At the end of the RHS Chelsea Flower Show, David Anthony Hall will donate all the proceeds from the sale of Bluebells Woods, a focal work in the garden, to the Children’s Acute Transport Service (CATS), a London based ambulance service for critically ill children.
From a printer’s point of view, digital printing is by far the easiest option, as anyone who is comfortable with working with a computer and laser printer can be trained to operate a digital printing machine, whereas a skilled litho press operator takes many years to learn his trade and is worth their weight in gold!
Early digital machines were no substitute for litho printing, as the quality wasn’t anywhere close to traditional litho printing available in today’s market and was used for throwaway jobs like leaflets, dance tickets and luggage tags etc. These days, by using HP Indigo and Xerox iGen machines although the print quality is not quite on a par with litho, the results are perfectly acceptable for many people and for many purposes. Digital machines can now handle thicker materials, textures materials, self adhesive and even recycled and FSC certified materials, whereas previously only very thin paper & boards were printable.
Print colours are still a big issue. The industry-standard colour matching Pantone system is still not achievable with a digital press. I don’t care what the manufactures claim, just ask your supplier to print a sheet out in orange (Pantone 021) and see how it compares with a litho printed piece, it will look very different! So if your corporate colours are important, litho printing still can’t be beaten!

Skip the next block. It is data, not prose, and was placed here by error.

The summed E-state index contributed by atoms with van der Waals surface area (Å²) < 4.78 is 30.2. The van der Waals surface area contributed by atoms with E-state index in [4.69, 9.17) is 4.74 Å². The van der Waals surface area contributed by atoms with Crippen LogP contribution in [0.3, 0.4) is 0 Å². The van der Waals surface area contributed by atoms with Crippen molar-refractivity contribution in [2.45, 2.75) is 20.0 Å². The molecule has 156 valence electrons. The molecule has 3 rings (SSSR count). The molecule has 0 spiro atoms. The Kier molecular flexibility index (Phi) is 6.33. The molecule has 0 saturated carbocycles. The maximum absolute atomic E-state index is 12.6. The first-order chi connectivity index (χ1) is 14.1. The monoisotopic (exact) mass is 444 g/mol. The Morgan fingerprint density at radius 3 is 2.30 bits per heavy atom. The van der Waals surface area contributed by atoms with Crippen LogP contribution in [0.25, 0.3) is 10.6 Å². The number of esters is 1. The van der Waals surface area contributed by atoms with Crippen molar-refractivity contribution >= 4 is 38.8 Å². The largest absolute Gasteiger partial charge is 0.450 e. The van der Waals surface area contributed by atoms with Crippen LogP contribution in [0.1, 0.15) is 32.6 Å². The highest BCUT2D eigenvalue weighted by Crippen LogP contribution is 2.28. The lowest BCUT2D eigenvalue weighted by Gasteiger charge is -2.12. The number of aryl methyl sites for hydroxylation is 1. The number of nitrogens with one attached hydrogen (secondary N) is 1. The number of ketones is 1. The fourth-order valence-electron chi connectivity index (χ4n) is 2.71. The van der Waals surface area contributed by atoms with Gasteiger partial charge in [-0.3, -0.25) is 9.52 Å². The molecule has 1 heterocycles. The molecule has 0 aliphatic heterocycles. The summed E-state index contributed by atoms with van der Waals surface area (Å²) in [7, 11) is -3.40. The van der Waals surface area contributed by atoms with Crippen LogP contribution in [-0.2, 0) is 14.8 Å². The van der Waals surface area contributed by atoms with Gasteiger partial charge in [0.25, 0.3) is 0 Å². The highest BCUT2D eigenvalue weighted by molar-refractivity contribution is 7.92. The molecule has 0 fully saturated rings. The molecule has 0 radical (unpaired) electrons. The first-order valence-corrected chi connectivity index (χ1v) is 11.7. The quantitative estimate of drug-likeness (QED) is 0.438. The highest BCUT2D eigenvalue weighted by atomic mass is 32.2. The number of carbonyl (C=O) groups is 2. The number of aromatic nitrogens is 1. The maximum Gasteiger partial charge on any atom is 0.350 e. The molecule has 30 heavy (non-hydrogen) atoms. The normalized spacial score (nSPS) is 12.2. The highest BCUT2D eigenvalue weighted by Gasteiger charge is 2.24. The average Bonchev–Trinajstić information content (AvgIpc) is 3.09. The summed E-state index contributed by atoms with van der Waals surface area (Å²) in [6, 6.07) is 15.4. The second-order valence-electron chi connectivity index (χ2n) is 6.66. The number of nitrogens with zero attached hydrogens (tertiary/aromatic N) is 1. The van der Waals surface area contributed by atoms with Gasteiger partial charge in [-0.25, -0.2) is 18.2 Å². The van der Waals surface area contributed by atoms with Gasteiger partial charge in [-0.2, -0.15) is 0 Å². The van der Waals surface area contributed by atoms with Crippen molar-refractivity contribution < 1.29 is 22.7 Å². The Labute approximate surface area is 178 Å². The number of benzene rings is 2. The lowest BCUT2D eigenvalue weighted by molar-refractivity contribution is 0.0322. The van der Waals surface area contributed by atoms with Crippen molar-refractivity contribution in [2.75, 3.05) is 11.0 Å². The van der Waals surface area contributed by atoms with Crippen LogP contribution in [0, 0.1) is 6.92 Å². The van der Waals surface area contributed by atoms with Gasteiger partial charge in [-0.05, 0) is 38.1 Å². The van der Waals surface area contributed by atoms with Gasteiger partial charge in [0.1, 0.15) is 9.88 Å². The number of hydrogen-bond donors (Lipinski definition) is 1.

The first question you should ask yourself before deciding on either of the two methods is how important to you is consistent colour across your corporate brand?
Achieving colour consistency across all your business stationery and promotional items is a technical business. Just think of the differences in materials used across items such as business cards, letterheads, glossy leaflets, plastics, vinyl and corporate clothing and you’ll understand the headaches involved in getting colour to look consistent on all the different materials.
If you’ve ever found yourself stuck in rush hour traffic, think about all of the other drivers around you. Why not turn this into a positive for your company? Vehicle wraps act as a moving billboard and can effectively attract many new customers to your business or brand.
Print technology has made wrapping a vehicle quite cost effective (around £1200 for a car or small van) for nearly every advertising budget and can easily last up to five years. If you already have vehicles that are required to be on the road, you may as well put them to another use.